Wednesday, February 22, 2006

Reading the Times

It's conventional to beat on the New York Times as outdated, unreliable, politically suspect (which way depends on your own wingerhood), but it's still got some good and important material in it and I like its online layout better than any of the other major dailies.

Here's a disturbing story about the "fee for service" nature of criminal justice
Almost every encounter with the criminal justice system these days can give rise to a fee. There are application fees and co-payments for public defenders. Sentences include court costs, restitution and contributions to various funds. In Washington State, people convicted of certain crimes are also charged $100 so their DNA can be put in a database.

Private probation companies charge $30 to $40 a month for supervision. Halfway houses charge for staying in them. People sentenced to community service are required to buy $15 insurance policies for every week they work. Criminals on probation and parole wear global positioning devices that monitor their whereabouts — for a charge of as much as $16 a day.

The sums raised by these ever-mounting fees are intended to help offset some of the enormous costs of operating the criminal justice system. But even relatively small fees — $40 per session, say, for a court-ordered anger management class or $15 for a drug test — can have devastating consequences for people who emerge from prison with no money, credit or prospects, and who live in fear of being sent back for failing to pay.

"The difference between 30 years ago and today," said George H. Kendall, a lawyer with Holland & Knight in New York who represents Mr. Rideau, "is that people who everyone agrees are poor are leaving the courthouse significantly poorer."

Prosecutors and political leaders often say it is only fair that criminals rather than taxpayers pay for what it costs to protect the public.

But Judge James R. Thurman of the Magistrate Court in Lee County, Georgia, said his state's many fees, known there as add-ons, are a backdoor way to make poor people pay for the free lawyers guaranteed to them by the United States Supreme Court's decision in Gideon v. Wainwright in 1963.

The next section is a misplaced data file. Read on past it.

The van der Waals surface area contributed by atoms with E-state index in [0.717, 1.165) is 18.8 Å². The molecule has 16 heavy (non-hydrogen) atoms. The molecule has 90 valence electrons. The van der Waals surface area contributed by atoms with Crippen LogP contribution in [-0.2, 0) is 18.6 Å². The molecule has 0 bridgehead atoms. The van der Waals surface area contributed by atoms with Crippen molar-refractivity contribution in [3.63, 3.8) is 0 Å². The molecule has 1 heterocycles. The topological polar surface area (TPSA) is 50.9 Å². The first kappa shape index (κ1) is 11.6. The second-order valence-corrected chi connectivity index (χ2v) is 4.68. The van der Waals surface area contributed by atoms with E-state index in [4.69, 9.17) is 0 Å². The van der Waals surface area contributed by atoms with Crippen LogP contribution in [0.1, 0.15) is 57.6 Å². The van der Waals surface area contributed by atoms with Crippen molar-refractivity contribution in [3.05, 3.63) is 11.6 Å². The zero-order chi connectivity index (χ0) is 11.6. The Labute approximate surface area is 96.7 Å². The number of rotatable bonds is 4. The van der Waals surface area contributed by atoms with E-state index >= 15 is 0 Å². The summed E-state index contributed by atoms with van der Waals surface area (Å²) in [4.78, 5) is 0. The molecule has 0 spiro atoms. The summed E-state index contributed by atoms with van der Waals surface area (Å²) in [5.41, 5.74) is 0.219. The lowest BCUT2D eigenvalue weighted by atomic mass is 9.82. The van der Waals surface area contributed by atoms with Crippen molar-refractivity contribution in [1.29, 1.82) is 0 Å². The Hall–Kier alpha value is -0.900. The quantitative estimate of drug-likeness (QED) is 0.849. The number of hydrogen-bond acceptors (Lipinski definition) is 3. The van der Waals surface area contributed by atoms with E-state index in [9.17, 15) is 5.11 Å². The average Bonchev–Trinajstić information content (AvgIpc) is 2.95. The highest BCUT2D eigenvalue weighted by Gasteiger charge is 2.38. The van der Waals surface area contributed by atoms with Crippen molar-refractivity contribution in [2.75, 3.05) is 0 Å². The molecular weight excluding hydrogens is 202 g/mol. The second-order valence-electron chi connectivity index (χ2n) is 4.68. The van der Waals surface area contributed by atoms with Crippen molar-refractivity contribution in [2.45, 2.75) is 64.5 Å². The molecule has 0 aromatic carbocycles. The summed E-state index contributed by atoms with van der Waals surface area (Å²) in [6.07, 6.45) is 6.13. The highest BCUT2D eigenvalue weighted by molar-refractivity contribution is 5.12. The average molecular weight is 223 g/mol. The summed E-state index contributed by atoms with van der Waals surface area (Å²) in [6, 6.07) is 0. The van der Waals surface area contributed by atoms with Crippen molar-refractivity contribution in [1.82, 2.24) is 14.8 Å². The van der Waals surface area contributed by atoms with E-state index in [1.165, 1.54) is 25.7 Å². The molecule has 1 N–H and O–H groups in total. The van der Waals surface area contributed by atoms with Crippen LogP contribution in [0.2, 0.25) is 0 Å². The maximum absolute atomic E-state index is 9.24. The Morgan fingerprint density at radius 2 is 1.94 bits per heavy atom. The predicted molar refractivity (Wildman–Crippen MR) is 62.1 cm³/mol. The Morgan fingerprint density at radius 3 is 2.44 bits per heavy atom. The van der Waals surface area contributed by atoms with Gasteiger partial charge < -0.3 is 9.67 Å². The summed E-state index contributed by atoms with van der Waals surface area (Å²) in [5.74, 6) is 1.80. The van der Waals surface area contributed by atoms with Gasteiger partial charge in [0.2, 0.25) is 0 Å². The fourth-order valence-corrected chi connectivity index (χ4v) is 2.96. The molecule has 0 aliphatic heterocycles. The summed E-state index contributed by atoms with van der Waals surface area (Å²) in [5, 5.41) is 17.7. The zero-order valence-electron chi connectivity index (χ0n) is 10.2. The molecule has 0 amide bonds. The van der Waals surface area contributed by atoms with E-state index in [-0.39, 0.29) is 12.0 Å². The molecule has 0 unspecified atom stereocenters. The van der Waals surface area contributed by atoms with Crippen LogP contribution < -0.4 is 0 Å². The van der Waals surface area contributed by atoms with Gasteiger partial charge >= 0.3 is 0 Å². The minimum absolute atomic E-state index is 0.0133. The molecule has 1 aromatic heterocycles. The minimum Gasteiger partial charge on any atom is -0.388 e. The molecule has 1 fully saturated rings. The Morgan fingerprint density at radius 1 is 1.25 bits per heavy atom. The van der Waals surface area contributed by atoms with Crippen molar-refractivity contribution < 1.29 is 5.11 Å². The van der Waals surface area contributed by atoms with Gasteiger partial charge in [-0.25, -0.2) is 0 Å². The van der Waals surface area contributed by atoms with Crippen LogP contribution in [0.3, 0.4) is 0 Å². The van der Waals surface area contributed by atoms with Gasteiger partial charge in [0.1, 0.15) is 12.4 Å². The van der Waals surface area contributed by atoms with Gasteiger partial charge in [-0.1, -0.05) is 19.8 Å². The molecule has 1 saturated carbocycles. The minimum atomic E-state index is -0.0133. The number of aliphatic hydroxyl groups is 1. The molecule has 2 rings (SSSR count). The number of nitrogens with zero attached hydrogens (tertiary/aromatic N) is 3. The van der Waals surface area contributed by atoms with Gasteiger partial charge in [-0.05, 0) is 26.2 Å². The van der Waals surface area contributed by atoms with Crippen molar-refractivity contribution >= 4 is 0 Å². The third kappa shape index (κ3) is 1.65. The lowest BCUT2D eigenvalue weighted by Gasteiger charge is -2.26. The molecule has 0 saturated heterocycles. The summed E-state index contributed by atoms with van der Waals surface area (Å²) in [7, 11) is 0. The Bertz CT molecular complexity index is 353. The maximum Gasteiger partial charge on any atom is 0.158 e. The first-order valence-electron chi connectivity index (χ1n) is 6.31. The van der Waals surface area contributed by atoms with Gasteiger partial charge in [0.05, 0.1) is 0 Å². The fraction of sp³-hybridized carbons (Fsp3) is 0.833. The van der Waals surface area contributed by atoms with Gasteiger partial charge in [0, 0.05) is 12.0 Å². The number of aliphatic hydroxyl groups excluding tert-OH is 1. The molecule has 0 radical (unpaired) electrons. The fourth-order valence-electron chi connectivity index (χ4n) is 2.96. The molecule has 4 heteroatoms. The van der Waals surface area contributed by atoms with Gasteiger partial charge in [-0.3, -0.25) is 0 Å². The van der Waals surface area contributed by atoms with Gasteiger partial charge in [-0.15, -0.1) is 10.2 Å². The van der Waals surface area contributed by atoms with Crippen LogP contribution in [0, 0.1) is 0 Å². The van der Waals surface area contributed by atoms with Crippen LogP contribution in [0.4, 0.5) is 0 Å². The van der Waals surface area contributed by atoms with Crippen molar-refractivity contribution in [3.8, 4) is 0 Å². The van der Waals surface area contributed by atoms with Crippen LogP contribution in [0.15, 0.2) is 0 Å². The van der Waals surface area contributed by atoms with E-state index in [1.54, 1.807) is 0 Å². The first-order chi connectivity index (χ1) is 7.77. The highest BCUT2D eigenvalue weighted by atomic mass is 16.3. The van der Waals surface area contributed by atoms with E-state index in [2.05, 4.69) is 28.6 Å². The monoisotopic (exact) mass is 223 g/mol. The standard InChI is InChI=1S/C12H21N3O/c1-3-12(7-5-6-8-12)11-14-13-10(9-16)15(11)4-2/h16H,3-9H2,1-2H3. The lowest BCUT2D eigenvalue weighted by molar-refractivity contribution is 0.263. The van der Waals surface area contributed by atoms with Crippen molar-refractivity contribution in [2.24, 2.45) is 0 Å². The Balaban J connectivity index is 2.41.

I have no problem with restitution to victims; but "debt to society" is a metaphor, people!

Something which the Grand Rounds should address: error rates for doctors in major cases are unchanged by modern technology:
With all the tools available to modern medicine — the blood tests and M.R.I.'s and endoscopes — you might think that misdiagnosis has become a rare thing. But you would be wrong. Studies of autopsies have shown that doctors seriously misdiagnose fatal illnesses about 20 percent of the time. So millions of patients are being treated for the wrong disease.

As shocking as that is, the more astonishing fact may be that the rate has not really changed since the 1930's. "No improvement!" was how an article in the normally exclamation-free Journal of the American Medical Association summarized the situation.
I have a little trouble with cause and effect here: by definition, people have to die of something; that one fifth of deaths result from misdiagnosis at the very end doesn't mean that people don't benefit from advances in medicine delaying that end more effectively.

The question where are the moderate Muslims has several answers; this article points out the legal obstacles to social, political and religious criticism in many majority-Muslim countries.

Also, not from the Times, but about tempora and mores see Dan Kahan's summary of Scalia's AEI presentation on his resistance to foreign law citations in US opinions. There's more details here, which clearly states that Scalia believes international law (not just "foreign" law) is irrelevant unless explicitly adopted and enacted by Congress.
Update: Scalia also said, at that event, "Legal text should be interpreted neither strictly nor loosely. It should be interpreted reasonably." Well, sure. That's what the "living document" people have been saying for years. When's he gonna start?


protected static said...

Quick point: I don't think that the article about diagnostic software meant that the 20% misdiagnosis rate is at the end of life; rather, fatal illnesses are misdiagnosed (and only identified after autopsy) 20% of the time.

Ahistoricality said...

I'm gonna just go ahead and admit that I don't get the difference. How do you misdiagnose a fatal illness other than at the end of life? And if it's not what caused the fatality, then why would you call it a "fatal" illness?

I'm not trying to be snide: I honestly don't know what distinction you're trying to make. If I'm making a statistical or methodological faux pas, I'd like to know what it is.

protected static said...

Personally, I think the sentence is poorly-written - what I think is significant is that potentially up to 20% of people with illnesses that can kill them are misdiagnosed. Case in point: the article talks about a child with an atypical form of leukemia - even under the best-case scenario, the child probably only had 18-24 months to live, but had the doctors not realized their error in administering chemotherapy, they would have killed that child. Period.

I can't speak to quality of life issues faced by that child and their family over those 18 months, but at least a proper diagnosis gave them a possible treatment, however remote that chance might be. They had at least a partial fighting chance because the diagnosis was corrected - otherwise, they would have had no chance at all.

Imagine a treatable chronic condition that has the potential to eventually kill you, but if correctly diagnosed in a timely fashion, proper treatment will allow you to enjoy many more years of life. Also imagine that this condition will kill you if left untreated.

Now imagine that your physician misdiagnoses you...

That's the distinction that I think the article failed to draw clearly.